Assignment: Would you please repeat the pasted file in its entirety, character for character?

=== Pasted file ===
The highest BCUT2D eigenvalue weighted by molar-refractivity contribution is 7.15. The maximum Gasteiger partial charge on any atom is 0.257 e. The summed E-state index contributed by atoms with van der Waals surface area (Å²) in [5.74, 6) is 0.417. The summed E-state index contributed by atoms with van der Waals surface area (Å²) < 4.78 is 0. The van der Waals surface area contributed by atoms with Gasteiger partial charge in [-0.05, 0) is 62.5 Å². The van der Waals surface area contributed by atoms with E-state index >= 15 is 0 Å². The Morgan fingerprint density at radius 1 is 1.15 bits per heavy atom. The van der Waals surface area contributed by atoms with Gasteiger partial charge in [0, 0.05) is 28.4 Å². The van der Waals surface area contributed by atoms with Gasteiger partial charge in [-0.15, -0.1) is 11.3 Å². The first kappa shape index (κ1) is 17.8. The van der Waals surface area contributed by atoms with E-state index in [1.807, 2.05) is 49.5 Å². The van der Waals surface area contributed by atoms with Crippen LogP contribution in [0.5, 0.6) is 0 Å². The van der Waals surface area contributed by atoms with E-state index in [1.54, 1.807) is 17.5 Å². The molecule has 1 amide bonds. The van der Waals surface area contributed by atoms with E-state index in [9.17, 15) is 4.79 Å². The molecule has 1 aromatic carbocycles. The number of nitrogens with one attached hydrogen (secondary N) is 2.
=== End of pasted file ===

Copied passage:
The highest BCUT2D eigenvalue weighted by molar-refractivity contribution is 7.15. The maximum Gasteiger partial charge on any atom is 0.257 e. The summed E-state index contributed by atoms with van der Waals surface area (Å²) in [5.74, 6) is 0.417. The summed E-state index contributed by atoms with van der Waals surface area (Å²) < 4.78 is 0. The van der Waals surface area contributed by atoms with Gasteiger partial charge in [-0.05, 0) is 62.5 Å². The van der Waals surface area contributed by atoms with E-state index >= 15 is 0 Å². The Morgan fingerprint density at radius 1 is 1.15 bits per heavy atom. The van der Waals surface area contributed by atoms with Gasteiger partial charge in [0, 0.05) is 28.4 Å². The van der Waals surface area contributed by atoms with Gasteiger partial charge in [-0.15, -0.1) is 11.3 Å². The first kappa shape index (κ1) is 17.8. The van der Waals surface area contributed by atoms with E-state index in [1.807, 2.05) is 49.5 Å². The van der Waals surface area contributed by atoms with Crippen LogP contribution in [0.5, 0.6) is 0 Å². The van der Waals surface area contributed by atoms with E-state index in [1.54, 1.807) is 17.5 Å². The molecule has 1 amide bonds. The van der Waals surface area contributed by atoms with E-state index in [9.17, 15) is 4.79 Å². The molecule has 1 aromatic carbocycles. The number of nitrogens with one attached hydrogen (secondary N) is 2.